Marine Mammal Volunteer at Boston’s New England Aquarium
The New England Aquarium is recruiting Marine Mammal Education & Research Interns to serve aboard our commercial Whale Watch Cruises, which are offered in partnership with Boston Harbor Cruises.
Marine Mammal Education & Research Interns are responsible for collecting, and transcribing data related to the identification, location, and behavior of marine mammals found in the Stellwagen Bank National Marine Sanctuary region. Interns are also involved in public education aboard the vessels. Additional duties include data entry, photo-identification processing, and educational outreach.
Please click the following link to be redirected to a full description of the internship position:
Candidates should submit a cover letter, resume, 2 references, and an unofficial transcript to Lace Anderson Garland, Manager of Volunteer Programs & Internships via email to LGarland@neaq.org.
Conservation Biology of Whales and Dolphins in Faxaflói and Skjálfandi Bays
Volunteers and assistants in Iceland are needed for the year 2013 to assist in Ph.D. dissertation research focusing on common minke whales and white-beaked dolphins occurring off Reykjavik and Húsavík.
This is a research project being conducted along the southwest (Reykjavík area) and northeast (Húsavík area) coasts of Iceland in collaboration with the Faxaflói Cetacean Research project, Elding whale-watching, North Sailing and the University of Iceland’s Research Centre in Húsavík.
Faxaflói Bay is a bay facing Reykjavík city where both whale-watching and whaling are currently taking place. Daily whale-watching tours are arranged from Reykjavik to spot feeding common minke whales, white-beaked dolphins, humpback whales, harbour porpoises and orcas. Elding whale-watching has been running whale-watching trips since 1998, with special interest in all whales visiting the bay. The company is member of Green Globe 21 and tries to fulfill environmental standards as well as certain whale-watching guidelines.
Skjálfandi Bay is a bay facing Húsavík city where daily whale-watching tours are arranged to spot feeding humpback and minke whales, white-beaked dolphins, fin and blue whales and harbour porpoises. North Sailing is running tours since 1995.
Since 2007, Elding and North Sailing have been collaborating with the Faxaflói Cetacean Research project and University of Iceland’s Research Centre in Húsavík aiming to:
– determine the abundance of common minke whales, white-beaked dolphins, humpback whales, harbour porpoises and orcas in the coastal waters of Faxaflói Bay
– examining patterns of residency using multiple photo-identification efforts
– establishing sex ratio estimates via biological sampling
– analyse the feeding behaviour of common minke whales, white-beaked dolphins and humpback whales and data collected on associated bird species
– determining population structure of the resident population of white-beaked dolphins occurring in the coastal waters of Faxaflói Bay
– assess cutaneous disorders on common minke whales and white-beaked dolphins during photo-identification surveys
One research assistant and two volunteers (per research period*) are requested to partake in a project aiming to investigate abundance, patterns of residency, social structure, health status and behavioural budget of whales and dolphins occurring in the coastal waters of Faxaflói Bay, southwest Iceland. An intensive photo-identification study will be used to estimate number of individual whales/dolphins and their site fidelity (seasonal and annual) in the coastal waters of Faxaflói Bay during spring, summer and autumn months. Data on common minke whales and humpback whales have been collected since 2007, since 2002 on white-beaked dolphins. The existing ID-Catalogue already counts over 400 common minke whales, 300 white-beaked dolphins, 50 humpback whales and 8 orcas.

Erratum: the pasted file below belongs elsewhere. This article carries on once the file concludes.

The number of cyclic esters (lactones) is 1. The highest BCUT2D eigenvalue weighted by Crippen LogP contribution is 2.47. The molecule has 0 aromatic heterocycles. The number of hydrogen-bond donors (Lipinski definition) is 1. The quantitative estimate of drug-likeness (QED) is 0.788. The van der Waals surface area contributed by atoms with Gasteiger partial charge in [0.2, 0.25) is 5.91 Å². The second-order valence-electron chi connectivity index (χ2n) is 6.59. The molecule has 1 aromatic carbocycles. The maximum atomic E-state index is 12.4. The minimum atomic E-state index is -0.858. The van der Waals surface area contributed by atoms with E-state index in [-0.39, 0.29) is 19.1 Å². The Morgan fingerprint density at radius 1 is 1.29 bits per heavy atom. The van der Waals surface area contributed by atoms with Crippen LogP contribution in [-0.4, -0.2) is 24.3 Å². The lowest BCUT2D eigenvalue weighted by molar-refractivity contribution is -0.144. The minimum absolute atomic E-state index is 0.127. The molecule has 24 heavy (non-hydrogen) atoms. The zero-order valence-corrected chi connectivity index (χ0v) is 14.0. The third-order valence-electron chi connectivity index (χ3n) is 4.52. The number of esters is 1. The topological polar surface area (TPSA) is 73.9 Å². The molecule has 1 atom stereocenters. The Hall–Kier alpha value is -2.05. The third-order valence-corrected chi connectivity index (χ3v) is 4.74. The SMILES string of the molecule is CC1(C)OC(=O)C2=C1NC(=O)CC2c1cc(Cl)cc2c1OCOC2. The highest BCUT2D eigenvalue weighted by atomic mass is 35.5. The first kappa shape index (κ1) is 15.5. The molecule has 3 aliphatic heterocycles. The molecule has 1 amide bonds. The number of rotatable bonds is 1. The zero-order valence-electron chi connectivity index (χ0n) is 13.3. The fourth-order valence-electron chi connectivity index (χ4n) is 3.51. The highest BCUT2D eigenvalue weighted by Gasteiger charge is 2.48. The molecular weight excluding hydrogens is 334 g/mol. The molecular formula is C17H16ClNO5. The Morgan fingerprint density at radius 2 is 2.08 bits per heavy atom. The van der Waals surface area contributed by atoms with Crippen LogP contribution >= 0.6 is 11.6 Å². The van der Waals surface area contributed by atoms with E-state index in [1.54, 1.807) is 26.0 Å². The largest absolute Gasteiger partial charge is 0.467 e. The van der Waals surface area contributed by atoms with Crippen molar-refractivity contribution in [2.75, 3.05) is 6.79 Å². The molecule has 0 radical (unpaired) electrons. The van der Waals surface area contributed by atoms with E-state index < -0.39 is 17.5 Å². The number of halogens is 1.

Most frequently sighted species: common minke whales (Balaenoptera acutorostrata), white-beaked dolphins (Lagenorhynchus albirostris) and harbour porpoise (Phocoena phocoena)
Other species: humpback whales (Megaptera novaengliae), orcas (Orcinus orca), fin whales (Balaenoptera physalus) and basking sharks (Cetorhinus maximus)
One assistant and two volunteers (per research period*) are needed for a project aiming to investigate abundance, patterns of residency, social structure, health status and behavioural budget of whales and dolphins occurring in the coastal waters of Skjálfandi Bay, northeast Iceland. An intensive photo-identification study will be used to estimate number of individual whales/dolphins and their site fidelity (seasonal and annual) in the coastal waters of Skjálfandi Bay during spring, summer and autumn
months. Data on common minke whales, white-beaked dolphins and humpback whales have been collected since 2001; since 2010 on fin whales. The existing ID-Catalogue already counts over 70 common minke whales, 200 white-beaked dolphins, 200 humpback whales and 5 fin whales.
Most frequently sighted species: humpback whales (Megaptera novaengliae), common minke whales (Balaenoptera acutorostrata), white-beaked dolphins (Lagenorhynchus albirostris) and harbour porpoise (Phocoena phocoena).
Other species: blue whales (Balaenoptera musculus), fin whales (Balaenoptera physalus), orcas (Orcinus orca), sei whales (Balaenoptera borealis), bottlenose whales (Hyperoodon ampullatus)
Reykjavik area research period*:
1st April to 30th May 2012
1st June to 30th July 2012